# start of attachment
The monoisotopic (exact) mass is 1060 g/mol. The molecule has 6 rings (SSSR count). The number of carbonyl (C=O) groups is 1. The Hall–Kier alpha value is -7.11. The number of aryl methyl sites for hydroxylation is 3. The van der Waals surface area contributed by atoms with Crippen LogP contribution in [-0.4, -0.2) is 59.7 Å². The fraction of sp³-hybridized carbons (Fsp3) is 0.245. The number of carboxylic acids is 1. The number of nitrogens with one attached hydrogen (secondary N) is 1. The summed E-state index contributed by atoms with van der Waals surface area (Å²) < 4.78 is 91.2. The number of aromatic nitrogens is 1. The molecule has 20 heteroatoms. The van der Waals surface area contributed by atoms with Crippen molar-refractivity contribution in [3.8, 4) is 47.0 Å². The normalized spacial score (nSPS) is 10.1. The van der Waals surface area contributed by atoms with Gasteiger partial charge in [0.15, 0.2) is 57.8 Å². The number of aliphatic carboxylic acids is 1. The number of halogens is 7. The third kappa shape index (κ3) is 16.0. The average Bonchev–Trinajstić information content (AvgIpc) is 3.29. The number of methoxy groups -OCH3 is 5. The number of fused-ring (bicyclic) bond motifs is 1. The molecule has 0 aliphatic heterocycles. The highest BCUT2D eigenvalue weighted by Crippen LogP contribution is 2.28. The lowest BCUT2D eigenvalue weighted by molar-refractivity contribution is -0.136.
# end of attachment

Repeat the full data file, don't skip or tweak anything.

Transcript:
The monoisotopic (exact) mass is 1060 g/mol. The molecule has 6 rings (SSSR count). The number of carbonyl (C=O) groups is 1. The Hall–Kier alpha value is -7.11. The number of aryl methyl sites for hydroxylation is 3. The van der Waals surface area contributed by atoms with Crippen LogP contribution in [-0.4, -0.2) is 59.7 Å². The fraction of sp³-hybridized carbons (Fsp3) is 0.245. The number of carboxylic acids is 1. The number of nitrogens with one attached hydrogen (secondary N) is 1. The summed E-state index contributed by atoms with van der Waals surface area (Å²) < 4.78 is 91.2. The number of aromatic nitrogens is 1. The molecule has 20 heteroatoms. The van der Waals surface area contributed by atoms with Crippen molar-refractivity contribution in [3.8, 4) is 47.0 Å². The normalized spacial score (nSPS) is 10.1. The van der Waals surface area contributed by atoms with Gasteiger partial charge in [0.15, 0.2) is 57.8 Å². The number of aliphatic carboxylic acids is 1. The number of halogens is 7. The third kappa shape index (κ3) is 16.0. The average Bonchev–Trinajstić information content (AvgIpc) is 3.29. The number of methoxy groups -OCH3 is 5. The number of fused-ring (bicyclic) bond motifs is 1. The molecule has 0 aliphatic heterocycles. The highest BCUT2D eigenvalue weighted by Crippen LogP contribution is 2.28. The lowest BCUT2D eigenvalue weighted by molar-refractivity contribution is -0.136.